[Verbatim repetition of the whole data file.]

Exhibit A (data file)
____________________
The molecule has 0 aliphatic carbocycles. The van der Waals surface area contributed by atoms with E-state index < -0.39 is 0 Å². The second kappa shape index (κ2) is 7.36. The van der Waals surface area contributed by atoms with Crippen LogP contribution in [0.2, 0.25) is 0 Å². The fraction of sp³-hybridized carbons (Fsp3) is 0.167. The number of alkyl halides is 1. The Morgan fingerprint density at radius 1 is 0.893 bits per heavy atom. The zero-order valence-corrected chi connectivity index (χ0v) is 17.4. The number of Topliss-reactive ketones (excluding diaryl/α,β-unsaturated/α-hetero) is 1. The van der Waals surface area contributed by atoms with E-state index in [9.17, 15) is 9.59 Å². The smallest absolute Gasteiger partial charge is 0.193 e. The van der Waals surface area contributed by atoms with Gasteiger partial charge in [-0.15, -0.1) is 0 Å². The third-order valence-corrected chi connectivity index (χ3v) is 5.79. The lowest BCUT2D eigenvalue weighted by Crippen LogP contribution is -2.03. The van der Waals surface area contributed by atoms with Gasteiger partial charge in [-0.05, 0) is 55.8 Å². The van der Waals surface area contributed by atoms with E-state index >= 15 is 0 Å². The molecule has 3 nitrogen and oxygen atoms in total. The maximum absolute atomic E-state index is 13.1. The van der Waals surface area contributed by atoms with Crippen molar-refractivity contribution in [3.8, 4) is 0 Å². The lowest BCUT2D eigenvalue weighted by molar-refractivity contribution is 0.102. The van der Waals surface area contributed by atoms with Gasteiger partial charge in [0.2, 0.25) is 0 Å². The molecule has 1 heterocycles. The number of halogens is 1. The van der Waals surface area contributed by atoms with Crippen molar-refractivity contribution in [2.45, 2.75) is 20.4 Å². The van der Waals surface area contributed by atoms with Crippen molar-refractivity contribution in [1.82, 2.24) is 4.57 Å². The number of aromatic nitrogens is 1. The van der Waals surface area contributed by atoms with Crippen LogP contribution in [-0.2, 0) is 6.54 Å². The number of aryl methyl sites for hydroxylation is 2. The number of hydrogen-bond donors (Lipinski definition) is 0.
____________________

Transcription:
The molecule has 0 aliphatic carbocycles. The van der Waals surface area contributed by atoms with E-state index < -0.39 is 0 Å². The second kappa shape index (κ2) is 7.36. The van der Waals surface area contributed by atoms with Crippen LogP contribution in [0.2, 0.25) is 0 Å². The fraction of sp³-hybridized carbons (Fsp3) is 0.167. The number of alkyl halides is 1. The Morgan fingerprint density at radius 1 is 0.893 bits per heavy atom. The zero-order valence-corrected chi connectivity index (χ0v) is 17.4. The number of Topliss-reactive ketones (excluding diaryl/α,β-unsaturated/α-hetero) is 1. The van der Waals surface area contributed by atoms with E-state index in [9.17, 15) is 9.59 Å². The smallest absolute Gasteiger partial charge is 0.193 e. The van der Waals surface area contributed by atoms with Gasteiger partial charge in [-0.15, -0.1) is 0 Å². The third-order valence-corrected chi connectivity index (χ3v) is 5.79. The lowest BCUT2D eigenvalue weighted by Crippen LogP contribution is -2.03. The van der Waals surface area contributed by atoms with Gasteiger partial charge in [-0.05, 0) is 55.8 Å². The van der Waals surface area contributed by atoms with E-state index >= 15 is 0 Å². The molecule has 3 nitrogen and oxygen atoms in total. The maximum absolute atomic E-state index is 13.1. The van der Waals surface area contributed by atoms with Crippen molar-refractivity contribution in [3.8, 4) is 0 Å². The lowest BCUT2D eigenvalue weighted by molar-refractivity contribution is 0.102. The van der Waals surface area contributed by atoms with Gasteiger partial charge in [0.2, 0.25) is 0 Å². The molecule has 1 heterocycles. The number of halogens is 1. The van der Waals surface area contributed by atoms with Crippen molar-refractivity contribution in [2.45, 2.75) is 20.4 Å². The van der Waals surface area contributed by atoms with Crippen molar-refractivity contribution in [1.82, 2.24) is 4.57 Å². The number of aromatic nitrogens is 1. The van der Waals surface area contributed by atoms with Crippen LogP contribution in [-0.2, 0) is 6.54 Å². The number of aryl methyl sites for hydroxylation is 2. The number of hydrogen-bond donors (Lipinski definition) is 0.